1/2 tbsp mixed spice
1/2 tbsp cinnamon
1/2 tsp nutmeg
1/4 tsp salt
Optional: 100g chopped almonds or brazil nuts (or a mixture of both)
Preparing the fruit: A day or so before you plan to bake the cake, empty the dried fruits and cherries into a large container (preferably one with a lid) and pour over the alcohol. Give it a really good mix, put the lid on (or cover with clingfilm) and set aside. Try to give the container a shake a couple of times during the steeping process (this is why I suggest using something with a lid!).
Preparing the tin: Using the bottom of your tin, trace a circle on to a piece of baking paper and cut it out. Cut a long strip of baking paper, a good couple of inches bigger than the circumference of the tin. An inch or two deeper than the side of the tin is ideal, too. Lay the strip flat, then fold over about half an inch from the edge as shown above. Cut into the fold, just to the edge, all the way along the strip.
Butter your tin, then place the strip of baking paper inside, with the cut bottom edge facing inwards as shown. This just makes it easier to fit the bottom of the tin snuggly. Ease the paper into place, making sure the sides are flat against the tin and not ‘pulling’ away, as this will affect the shape of the cake. If the paper comes up higher than the sides of the tin, you may need to snip along it every few inches, to help allow a bit of movement. Now simply place your pre-cut piece circle of baking paper inside, covering snipped bottom edge. Your tin is ready! Incidentally, I use this technique for all cakes (except sponge cakes).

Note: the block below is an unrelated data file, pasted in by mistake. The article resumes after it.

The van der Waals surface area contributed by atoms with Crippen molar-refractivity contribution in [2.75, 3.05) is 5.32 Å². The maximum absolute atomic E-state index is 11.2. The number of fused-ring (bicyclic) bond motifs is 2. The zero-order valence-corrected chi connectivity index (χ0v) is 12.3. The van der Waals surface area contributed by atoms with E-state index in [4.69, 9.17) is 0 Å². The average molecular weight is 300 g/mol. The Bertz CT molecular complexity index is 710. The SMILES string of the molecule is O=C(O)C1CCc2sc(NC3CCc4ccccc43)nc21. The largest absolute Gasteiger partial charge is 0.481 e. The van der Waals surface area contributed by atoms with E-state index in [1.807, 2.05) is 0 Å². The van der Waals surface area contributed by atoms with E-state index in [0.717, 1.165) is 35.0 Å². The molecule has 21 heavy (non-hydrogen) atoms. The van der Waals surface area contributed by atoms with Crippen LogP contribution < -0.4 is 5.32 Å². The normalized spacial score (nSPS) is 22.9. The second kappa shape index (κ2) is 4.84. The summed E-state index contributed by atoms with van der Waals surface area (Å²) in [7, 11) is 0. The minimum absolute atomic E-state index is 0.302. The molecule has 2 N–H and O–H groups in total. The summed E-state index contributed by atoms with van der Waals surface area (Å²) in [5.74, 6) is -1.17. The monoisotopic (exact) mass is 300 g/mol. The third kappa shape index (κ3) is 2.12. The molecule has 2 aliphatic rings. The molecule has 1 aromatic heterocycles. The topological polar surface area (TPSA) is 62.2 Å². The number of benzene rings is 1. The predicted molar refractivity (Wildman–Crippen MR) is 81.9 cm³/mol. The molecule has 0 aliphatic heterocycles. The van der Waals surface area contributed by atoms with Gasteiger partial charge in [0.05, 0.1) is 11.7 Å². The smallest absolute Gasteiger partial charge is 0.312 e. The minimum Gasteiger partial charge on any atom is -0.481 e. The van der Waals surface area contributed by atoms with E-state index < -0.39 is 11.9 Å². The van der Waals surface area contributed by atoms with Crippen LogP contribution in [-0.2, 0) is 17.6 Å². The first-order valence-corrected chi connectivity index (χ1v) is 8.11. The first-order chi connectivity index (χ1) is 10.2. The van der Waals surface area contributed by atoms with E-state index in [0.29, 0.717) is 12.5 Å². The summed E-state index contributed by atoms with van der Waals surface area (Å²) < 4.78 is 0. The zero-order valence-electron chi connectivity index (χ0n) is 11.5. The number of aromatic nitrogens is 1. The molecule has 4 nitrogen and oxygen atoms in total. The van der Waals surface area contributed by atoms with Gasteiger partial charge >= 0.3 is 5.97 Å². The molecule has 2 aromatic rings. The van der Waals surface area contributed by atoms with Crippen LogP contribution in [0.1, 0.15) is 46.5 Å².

Preheat the oven to 150c/300f/gas mark 2. Using a mixer, cream together butter and sugar together until a fluffy, pale coffee colour.
Switch off the motor for a moment and add the lemon and orange zests, almond essence and black treacle. Mix thoroughly, then add the eggs one at a time, mixing for about 10 second between each addition.
Meanwhile, stir together the flour, spices and salt. Add to the mixer using a heaped tablespoon, until it is completely incorporated.
When the mixture looks smooth and creamy, add the soaked fruit and any remaining liquid.
Bake in the centre of the oven for around 2 hours 30 minutes. Check with a cake tester after 2 hours; it is unlikely to be cooked through, but may look quite dark. If you don’t want it to colour any further, carefully cover loosely with brown paper. When a cake tester comes out clean, it is ready. Place on a wire rack and jab it with a cake tester or skewer all over, then brush approximately 3 tablespoons of cherry brandy all over the top, paying close attention to the sides. Doing this while the cake is still hot means the liquor is absorbed better into the cake. Cover the top of the tin with foil (be careful as the tin will be incredibly hot) and leave it to cool completely. This can take all day. When completely cold, turn out the cake and wrap with baking paper. Store in a tin or airtight container until you need to decorate it; I would allow at least a week, but the longer the better. In the meantime, feed the cake every couple of weeks – simply unwrap and brush an extra couple of tablespoons over the top and sides. Re-wrap and store.